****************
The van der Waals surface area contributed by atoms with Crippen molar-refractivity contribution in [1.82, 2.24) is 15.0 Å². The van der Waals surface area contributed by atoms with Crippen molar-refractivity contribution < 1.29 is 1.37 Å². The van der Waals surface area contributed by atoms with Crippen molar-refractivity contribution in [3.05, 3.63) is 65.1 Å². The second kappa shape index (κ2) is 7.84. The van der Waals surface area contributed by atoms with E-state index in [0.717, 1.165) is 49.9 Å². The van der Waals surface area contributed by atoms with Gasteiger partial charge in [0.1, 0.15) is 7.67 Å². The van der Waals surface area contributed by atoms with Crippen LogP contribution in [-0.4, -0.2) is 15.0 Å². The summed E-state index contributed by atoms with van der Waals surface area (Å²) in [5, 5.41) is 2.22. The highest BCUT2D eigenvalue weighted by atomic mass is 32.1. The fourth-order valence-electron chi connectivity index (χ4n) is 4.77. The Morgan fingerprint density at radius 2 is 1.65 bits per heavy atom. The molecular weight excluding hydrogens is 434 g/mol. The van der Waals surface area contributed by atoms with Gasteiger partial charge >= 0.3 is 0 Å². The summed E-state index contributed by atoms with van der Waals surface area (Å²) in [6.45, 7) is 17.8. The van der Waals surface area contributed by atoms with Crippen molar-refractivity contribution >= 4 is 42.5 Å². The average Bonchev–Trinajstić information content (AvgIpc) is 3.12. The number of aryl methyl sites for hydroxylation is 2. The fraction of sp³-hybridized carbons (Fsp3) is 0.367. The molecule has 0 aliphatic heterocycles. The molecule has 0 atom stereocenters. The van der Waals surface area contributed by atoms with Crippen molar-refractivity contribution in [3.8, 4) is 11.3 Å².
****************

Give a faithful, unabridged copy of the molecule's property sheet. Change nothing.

The van der Waals surface area contributed by atoms with Crippen molar-refractivity contribution in [1.82, 2.24) is 15.0 Å². The van der Waals surface area contributed by atoms with Crippen molar-refractivity contribution < 1.29 is 1.37 Å². The van der Waals surface area contributed by atoms with Crippen molar-refractivity contribution in [3.05, 3.63) is 65.1 Å². The second kappa shape index (κ2) is 7.84. The van der Waals surface area contributed by atoms with E-state index in [0.717, 1.165) is 49.9 Å². The van der Waals surface area contributed by atoms with Gasteiger partial charge in [0.1, 0.15) is 7.67 Å². The van der Waals surface area contributed by atoms with Crippen LogP contribution in [-0.4, -0.2) is 15.0 Å². The summed E-state index contributed by atoms with van der Waals surface area (Å²) in [5, 5.41) is 2.22. The highest BCUT2D eigenvalue weighted by atomic mass is 32.1. The fourth-order valence-electron chi connectivity index (χ4n) is 4.77. The Morgan fingerprint density at radius 2 is 1.65 bits per heavy atom. The molecular weight excluding hydrogens is 434 g/mol. The van der Waals surface area contributed by atoms with Gasteiger partial charge >= 0.3 is 0 Å². The summed E-state index contributed by atoms with van der Waals surface area (Å²) in [6.45, 7) is 17.8. The van der Waals surface area contributed by atoms with Crippen molar-refractivity contribution >= 4 is 42.5 Å². The average Bonchev–Trinajstić information content (AvgIpc) is 3.12. The number of aryl methyl sites for hydroxylation is 2. The fraction of sp³-hybridized carbons (Fsp3) is 0.367. The molecule has 0 aliphatic heterocycles. The molecule has 0 atom stereocenters. The van der Waals surface area contributed by atoms with Crippen molar-refractivity contribution in [3.8, 4) is 11.3 Å².